The challenge for the tyres:

Monza is one of the fastest race circuits in the world and it has caught out several of the world’s best drivers over the years. It features rapid corners as well as flat-out straights, which subject the tyres to very high longitudinal forces. Blistering can also be an issue due to the stress put on the tyres under braking.

There are three corners that will pose the biggest challenges: the first chicane, characterised by heavy downhill braking, the Ascari curves – with several rapid direction changes – and the famous Parabolica: a wide, open corner that puts a lot of lateral stress through the tyres.

The length of the straight sections, the sustained high speeds and the force of the braking zones place a huge amount of stress on the inside shoulder of the tyre, due to the negative camber. Indeed, the combination of all three of these factors can result in the tyres heating up to 130 degrees centigrade: the peak temperatures seen all year.

The race and the rules:


Every car will have five sets of dry tyres and three sets of wet weather tyres available for the

GP2 race weekend.

The five sets of dry tyres comprise three sets of the harder compound (hard) and two sets of the softer compound (medium).

The drivers can use their tyre allocation in any way they like. One set of the hard compound must be returned after free practice.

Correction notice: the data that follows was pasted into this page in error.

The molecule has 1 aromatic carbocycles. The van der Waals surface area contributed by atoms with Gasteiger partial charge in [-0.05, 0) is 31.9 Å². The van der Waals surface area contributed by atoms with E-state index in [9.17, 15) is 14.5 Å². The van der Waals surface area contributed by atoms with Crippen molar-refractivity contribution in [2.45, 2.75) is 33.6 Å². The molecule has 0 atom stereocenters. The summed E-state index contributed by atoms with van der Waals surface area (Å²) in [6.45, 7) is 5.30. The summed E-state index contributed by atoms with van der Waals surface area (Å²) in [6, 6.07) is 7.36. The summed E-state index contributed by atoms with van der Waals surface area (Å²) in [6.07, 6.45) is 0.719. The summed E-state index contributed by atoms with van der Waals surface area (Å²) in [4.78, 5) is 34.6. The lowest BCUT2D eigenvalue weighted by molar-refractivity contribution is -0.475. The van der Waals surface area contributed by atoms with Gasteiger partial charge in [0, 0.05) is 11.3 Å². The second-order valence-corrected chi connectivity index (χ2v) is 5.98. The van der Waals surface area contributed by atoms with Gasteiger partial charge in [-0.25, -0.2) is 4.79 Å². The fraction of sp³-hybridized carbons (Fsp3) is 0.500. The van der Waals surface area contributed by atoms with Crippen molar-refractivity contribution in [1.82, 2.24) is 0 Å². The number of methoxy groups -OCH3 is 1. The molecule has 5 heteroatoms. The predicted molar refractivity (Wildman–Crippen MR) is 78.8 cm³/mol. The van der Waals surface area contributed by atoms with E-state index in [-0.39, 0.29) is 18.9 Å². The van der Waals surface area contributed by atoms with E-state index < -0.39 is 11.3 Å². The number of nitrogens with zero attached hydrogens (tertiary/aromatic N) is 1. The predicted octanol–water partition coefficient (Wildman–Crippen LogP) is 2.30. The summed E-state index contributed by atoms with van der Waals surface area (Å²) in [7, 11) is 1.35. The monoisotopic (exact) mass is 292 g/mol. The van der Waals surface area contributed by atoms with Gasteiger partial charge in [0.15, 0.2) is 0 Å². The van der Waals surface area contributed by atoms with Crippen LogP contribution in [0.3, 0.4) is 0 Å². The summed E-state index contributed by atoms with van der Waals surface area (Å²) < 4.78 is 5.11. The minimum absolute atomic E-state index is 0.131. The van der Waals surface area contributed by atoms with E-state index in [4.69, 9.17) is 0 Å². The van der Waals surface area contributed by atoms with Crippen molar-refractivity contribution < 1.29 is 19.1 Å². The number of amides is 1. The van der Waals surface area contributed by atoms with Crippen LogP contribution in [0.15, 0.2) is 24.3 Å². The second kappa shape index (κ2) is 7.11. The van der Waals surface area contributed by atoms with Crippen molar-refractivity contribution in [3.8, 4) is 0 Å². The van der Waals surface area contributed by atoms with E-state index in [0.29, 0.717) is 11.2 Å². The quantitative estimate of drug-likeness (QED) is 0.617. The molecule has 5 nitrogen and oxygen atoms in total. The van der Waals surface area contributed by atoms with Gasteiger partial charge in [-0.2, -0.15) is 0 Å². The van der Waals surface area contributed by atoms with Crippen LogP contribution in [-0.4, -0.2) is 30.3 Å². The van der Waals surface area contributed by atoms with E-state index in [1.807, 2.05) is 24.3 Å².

Race One on Saturday is run over 170 kilometres or one hour and each driver must complete one compulsory pit stop during which a minimum of two tyres must be changed.

The grid for Race Two on Sunday is determined by the finishing order of the first race, with the top eight positions reversed.

Race Two is run over 120 kilometres or 45 minutes, with no compulsory pit stops.


Every car will have three sets of dry tyres and two sets of wet weather tyres available for the GP3 race weekend. Only one compound is nominated (hard). The drivers can use the tyre allocation in any way they like. All the GP3 compounds carry yellow markings.

There is one practice session, one qualifying session and two races in GP3.

Qualifying takes place at 0945 on Saturday morning followed by Race One at 1720 (which lasts 17 laps or 30 minutes). Race Two is on Sunday at 0925 (which also lasts 17 laps or 30 minutes). The grid for Race Two is determined by the finishing order of the first race, with the top eight positions reversed.

About Monza:

Located just 20 minutes from Milan, Monza has been a permanent fixture on the Formula One calendar since the championship first began. Built in 1922, the GP track now stands at 5.793 kilometres in length and sees drivers with their foot on the throttle for up to 80% of the race. Last year, Luca Filippi (Scuderia Colni) and reigning GP2 champion Davide Valsecchi (DAMS) – were the GP2 winners at Monza. The GP3 winners were Daniel Abt (Lotus GP) and Tio Ellinas (Marussia Manor Racing), who both moved up to compete in GP2 at the start of the 2013 season.

source: pirelli.com